Since Hugo Chavez took power in 1999, production has declined by 40 percent and the number of PDVSA employees has fallen by more than half. The company’s debt has soared from $4 billion to $90 billion and its exports to the U.S. have dropped by two-thirds. PDVSA’s corruption runs deep. Some of its employees, for example, are involved in drug trafficking and money laundering, Coronel pointed out. In the oil fields, PDVSA pays $8 million to drill a 3,500-foot horizontal well, compared to the real cost of $1 million, according to an industry insider close to PDVSA.

Despite sharply declining exports, Venezuela has to import expensive refined products and light crude from the U.S., send crude to Cuba and other Caribbean countries, and make large debt payments to among other countries Russia and China.

As PDVSA falls apart, the country is also experiencing a massive flight of human capital and a deepening recession.

As PDVSA falls apart, the country is also experiencing a massive flight of human capital and a deepening recession. “This is the worst economic recession in Latin America’s history,” said Francisco Monaldi, a fellow in Latin American energy policy at the Baker Institute at Rice University, speaking at an event at the Council of the Americas this week. Worsening economic conditions have caused many Venezuelans to flee the country, mostly to Brazil, Colombia, Peru, and the Caribbean. Last year, approximately 200,000 people left the country. “Venezuela will deny there’s any humanitarian crisis,” said Russell Dallen, managing partner at Caracas Capital Markets, also speaking at the Council of the Americas. He pointed out that the average wage in the country is just $8 per day.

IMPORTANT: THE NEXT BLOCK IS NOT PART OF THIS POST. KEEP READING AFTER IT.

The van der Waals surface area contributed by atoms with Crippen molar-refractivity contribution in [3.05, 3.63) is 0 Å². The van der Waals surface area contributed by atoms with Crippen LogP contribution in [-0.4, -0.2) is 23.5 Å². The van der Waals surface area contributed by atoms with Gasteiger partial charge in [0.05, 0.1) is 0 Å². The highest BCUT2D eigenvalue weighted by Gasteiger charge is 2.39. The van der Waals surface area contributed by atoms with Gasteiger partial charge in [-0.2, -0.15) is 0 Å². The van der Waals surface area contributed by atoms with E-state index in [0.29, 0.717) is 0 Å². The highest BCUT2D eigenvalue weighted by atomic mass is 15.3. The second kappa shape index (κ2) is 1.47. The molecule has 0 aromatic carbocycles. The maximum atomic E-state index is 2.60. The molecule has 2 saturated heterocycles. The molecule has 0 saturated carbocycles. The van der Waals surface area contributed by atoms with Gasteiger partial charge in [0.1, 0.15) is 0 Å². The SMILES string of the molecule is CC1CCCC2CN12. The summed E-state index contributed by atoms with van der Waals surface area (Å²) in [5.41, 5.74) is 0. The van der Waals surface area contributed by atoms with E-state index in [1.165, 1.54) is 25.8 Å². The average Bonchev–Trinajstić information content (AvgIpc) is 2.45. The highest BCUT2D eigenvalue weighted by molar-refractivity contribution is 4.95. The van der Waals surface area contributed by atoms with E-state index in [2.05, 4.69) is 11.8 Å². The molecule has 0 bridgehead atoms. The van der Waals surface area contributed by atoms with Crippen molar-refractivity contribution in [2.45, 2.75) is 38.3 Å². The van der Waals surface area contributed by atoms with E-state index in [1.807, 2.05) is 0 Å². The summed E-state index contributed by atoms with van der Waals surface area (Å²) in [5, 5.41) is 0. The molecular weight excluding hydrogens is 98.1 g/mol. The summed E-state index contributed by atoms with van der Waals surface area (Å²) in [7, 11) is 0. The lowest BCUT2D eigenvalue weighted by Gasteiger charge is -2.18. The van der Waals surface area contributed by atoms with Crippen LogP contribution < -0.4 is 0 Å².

Approximately 1 mbd at risk

Output under PDVSA’s operation could decline sharply as a result of ongoing mismanagement, putting approximately 1 mbd at risk.

About half of the country’s production is operated by foreign companies and the other half by PDVSA. Production run by foreigners is mostly secure and less susceptible to corruption. Also, these companies, which include Total, Chevron, Statoil, CNPC, and Gazprom, are more effective in their operations and appear committed to remaining in the country. They want to receive payment for their operations and they are used to working in countries with political risk. The output under PDVSA’s operation, however, could decline sharply as a result of ongoing mismanagement, putting approximately 1 mbd at risk. Some experts don’t see Venezuela’s output declining as abruptly, estimating that the country will instead lose another 300,000-400,000 b/d. There’s little question the global market will lose more production from Venezuela in the coming months and years.